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New Zealand foresees benefits in China FTA upgrade

By:Xinhua   Update:2016-11-22
WELLINGTON, Nov. 22 -- New Zealand's primary producers Tuesday welcomed the announcement that the country is to upgrade its free trade agreement (FTA) with China.
The two governments announced at the Asia-Pacific Economic Cooperation (APEC) Summit in Peru that negotiations to upgrade the bilateral FTA would begin in the first half of next year.
Farmer-owned cooperative Fonterra, the world's biggest dairy exporter, said the announcement was an opportunity to strengthen the bilateral relationship.
"We are committed to continuing to build our business in China and the FTA will remain the key platform for that growth," Fonterra chairman John Wilson said.
Fonterra had substantial investments on the ground in China, including two farming hubs, and employed more than 1,500 people in China, he said.
China was New Zealand's largest dairy export market with 2.7 billion NZ dollars (1.91 billion U.S. dollars) worth of trade in 2015.
Federated Farmers president William Rolleston said the review of the eight-year-old agreement should enhance tariff removal and elimination, particularly on primary sector products such as dairy.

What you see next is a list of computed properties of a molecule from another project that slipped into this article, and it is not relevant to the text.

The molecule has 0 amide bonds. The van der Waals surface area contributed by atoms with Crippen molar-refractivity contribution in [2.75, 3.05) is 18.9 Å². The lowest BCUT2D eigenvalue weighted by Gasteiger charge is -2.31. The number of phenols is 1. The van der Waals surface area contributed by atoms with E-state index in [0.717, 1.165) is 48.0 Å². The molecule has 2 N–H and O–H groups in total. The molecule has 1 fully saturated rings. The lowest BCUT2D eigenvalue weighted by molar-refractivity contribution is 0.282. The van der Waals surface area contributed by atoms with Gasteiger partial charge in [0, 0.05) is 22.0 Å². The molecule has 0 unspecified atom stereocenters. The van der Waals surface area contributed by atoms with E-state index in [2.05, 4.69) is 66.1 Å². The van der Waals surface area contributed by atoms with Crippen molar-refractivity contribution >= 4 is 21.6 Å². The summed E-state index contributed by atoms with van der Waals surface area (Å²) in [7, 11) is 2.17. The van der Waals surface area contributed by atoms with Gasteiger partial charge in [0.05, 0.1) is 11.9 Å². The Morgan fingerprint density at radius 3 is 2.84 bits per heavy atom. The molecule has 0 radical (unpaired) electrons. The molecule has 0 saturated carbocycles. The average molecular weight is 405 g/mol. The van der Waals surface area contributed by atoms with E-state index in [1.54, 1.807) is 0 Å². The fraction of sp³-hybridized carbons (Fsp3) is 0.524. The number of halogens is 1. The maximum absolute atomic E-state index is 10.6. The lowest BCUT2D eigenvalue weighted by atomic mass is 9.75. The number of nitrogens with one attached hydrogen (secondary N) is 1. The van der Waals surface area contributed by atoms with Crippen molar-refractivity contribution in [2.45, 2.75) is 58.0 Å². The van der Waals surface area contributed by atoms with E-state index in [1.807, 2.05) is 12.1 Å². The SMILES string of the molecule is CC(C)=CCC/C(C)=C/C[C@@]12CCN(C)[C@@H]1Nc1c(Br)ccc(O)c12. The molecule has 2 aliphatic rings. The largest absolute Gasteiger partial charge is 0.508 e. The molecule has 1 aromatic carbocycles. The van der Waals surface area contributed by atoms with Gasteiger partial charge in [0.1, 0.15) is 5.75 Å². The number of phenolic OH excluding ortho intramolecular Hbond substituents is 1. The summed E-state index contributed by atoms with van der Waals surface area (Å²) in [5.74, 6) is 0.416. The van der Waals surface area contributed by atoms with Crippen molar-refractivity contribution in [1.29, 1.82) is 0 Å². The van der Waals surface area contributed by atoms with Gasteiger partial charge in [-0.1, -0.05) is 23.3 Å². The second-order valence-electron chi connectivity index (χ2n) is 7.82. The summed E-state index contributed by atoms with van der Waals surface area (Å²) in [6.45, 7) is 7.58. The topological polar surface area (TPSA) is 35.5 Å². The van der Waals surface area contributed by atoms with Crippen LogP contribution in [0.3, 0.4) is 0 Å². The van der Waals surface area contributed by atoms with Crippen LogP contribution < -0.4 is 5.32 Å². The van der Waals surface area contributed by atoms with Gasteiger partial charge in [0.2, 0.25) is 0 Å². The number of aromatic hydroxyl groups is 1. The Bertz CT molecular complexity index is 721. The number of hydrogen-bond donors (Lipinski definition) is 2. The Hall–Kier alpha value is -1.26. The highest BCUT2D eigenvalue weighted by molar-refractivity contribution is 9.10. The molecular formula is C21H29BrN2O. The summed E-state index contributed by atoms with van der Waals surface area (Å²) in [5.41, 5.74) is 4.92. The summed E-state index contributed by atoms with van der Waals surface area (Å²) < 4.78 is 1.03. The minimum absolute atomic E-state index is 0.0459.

"One of the keys to the success of this agreement has been the determination by our negotiators to focus on non-tariff trade barriers, which can often be as costly as tariffs," Rolleston said in a statement.
The forestry industry was also anticipating more timber exports to China, and more employment in New Zealand, chair of the New Zealand Wood Council Brian Stanley said in a statement.
Forest products were New Zealand's second most important export to China at 1.8 billion NZ dollar (1.27 billion U.S. dollars) a year.
Stanley said the New Zealand industry would like to see the China FTA result in more production and work for processors in New Zealand.
"At the moment China takes more than two-thirds of our log exports, but it lags behind the United States, Australia and Japan for importing processed timber from New Zealand, such as sawn timber, panels and paper," he said.

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